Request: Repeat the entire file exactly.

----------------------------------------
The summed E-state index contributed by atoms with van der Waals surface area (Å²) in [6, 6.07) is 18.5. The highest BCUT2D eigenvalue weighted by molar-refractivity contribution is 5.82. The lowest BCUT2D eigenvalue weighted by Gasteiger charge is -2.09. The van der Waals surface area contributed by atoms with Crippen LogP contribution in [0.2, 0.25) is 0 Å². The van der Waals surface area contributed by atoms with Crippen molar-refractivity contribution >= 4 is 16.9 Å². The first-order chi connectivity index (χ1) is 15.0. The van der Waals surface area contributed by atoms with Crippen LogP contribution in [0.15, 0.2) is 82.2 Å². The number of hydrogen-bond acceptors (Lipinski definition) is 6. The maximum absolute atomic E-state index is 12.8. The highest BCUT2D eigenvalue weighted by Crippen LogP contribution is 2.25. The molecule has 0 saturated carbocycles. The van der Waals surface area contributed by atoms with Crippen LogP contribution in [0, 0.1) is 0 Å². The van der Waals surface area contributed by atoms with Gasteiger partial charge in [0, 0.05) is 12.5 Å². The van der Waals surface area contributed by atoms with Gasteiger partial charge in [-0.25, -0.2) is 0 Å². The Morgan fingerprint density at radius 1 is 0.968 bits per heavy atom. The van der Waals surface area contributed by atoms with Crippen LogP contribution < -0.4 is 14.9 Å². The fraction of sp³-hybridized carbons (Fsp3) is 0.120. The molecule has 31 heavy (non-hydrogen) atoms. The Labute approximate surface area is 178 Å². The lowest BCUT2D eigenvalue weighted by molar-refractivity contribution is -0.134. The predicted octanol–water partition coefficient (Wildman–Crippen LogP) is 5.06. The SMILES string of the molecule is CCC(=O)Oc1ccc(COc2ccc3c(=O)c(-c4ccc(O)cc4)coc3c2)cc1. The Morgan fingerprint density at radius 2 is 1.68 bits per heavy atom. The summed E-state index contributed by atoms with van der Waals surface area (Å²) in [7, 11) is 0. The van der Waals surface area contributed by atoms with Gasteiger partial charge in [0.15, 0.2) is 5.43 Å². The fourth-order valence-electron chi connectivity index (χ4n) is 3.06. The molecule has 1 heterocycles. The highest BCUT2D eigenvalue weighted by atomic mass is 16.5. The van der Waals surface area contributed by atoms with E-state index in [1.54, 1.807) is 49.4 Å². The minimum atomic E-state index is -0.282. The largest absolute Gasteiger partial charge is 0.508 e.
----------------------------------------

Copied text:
The summed E-state index contributed by atoms with van der Waals surface area (Å²) in [6, 6.07) is 18.5. The highest BCUT2D eigenvalue weighted by molar-refractivity contribution is 5.82. The lowest BCUT2D eigenvalue weighted by Gasteiger charge is -2.09. The van der Waals surface area contributed by atoms with Crippen LogP contribution in [0.2, 0.25) is 0 Å². The van der Waals surface area contributed by atoms with Crippen molar-refractivity contribution >= 4 is 16.9 Å². The first-order chi connectivity index (χ1) is 15.0. The van der Waals surface area contributed by atoms with Crippen LogP contribution in [0.15, 0.2) is 82.2 Å². The number of hydrogen-bond acceptors (Lipinski definition) is 6. The maximum absolute atomic E-state index is 12.8. The highest BCUT2D eigenvalue weighted by Crippen LogP contribution is 2.25. The molecule has 0 saturated carbocycles. The van der Waals surface area contributed by atoms with Crippen LogP contribution in [0, 0.1) is 0 Å². The van der Waals surface area contributed by atoms with Gasteiger partial charge in [0, 0.05) is 12.5 Å². The van der Waals surface area contributed by atoms with Gasteiger partial charge in [-0.25, -0.2) is 0 Å². The Morgan fingerprint density at radius 1 is 0.968 bits per heavy atom. The van der Waals surface area contributed by atoms with Crippen LogP contribution < -0.4 is 14.9 Å². The fraction of sp³-hybridized carbons (Fsp3) is 0.120. The molecule has 31 heavy (non-hydrogen) atoms. The Labute approximate surface area is 178 Å². The lowest BCUT2D eigenvalue weighted by molar-refractivity contribution is -0.134. The predicted octanol–water partition coefficient (Wildman–Crippen LogP) is 5.06. The SMILES string of the molecule is CCC(=O)Oc1ccc(COc2ccc3c(=O)c(-c4ccc(O)cc4)coc3c2)cc1. The Morgan fingerprint density at radius 2 is 1.68 bits per heavy atom. The summed E-state index contributed by atoms with van der Waals surface area (Å²) in [7, 11) is 0. The van der Waals surface area contributed by atoms with Gasteiger partial charge in [0.15, 0.2) is 5.43 Å². The fourth-order valence-electron chi connectivity index (χ4n) is 3.06. The molecule has 1 heterocycles. The highest BCUT2D eigenvalue weighted by atomic mass is 16.5. The van der Waals surface area contributed by atoms with E-state index in [1.54, 1.807) is 49.4 Å². The minimum atomic E-state index is -0.282. The largest absolute Gasteiger partial charge is 0.508 e.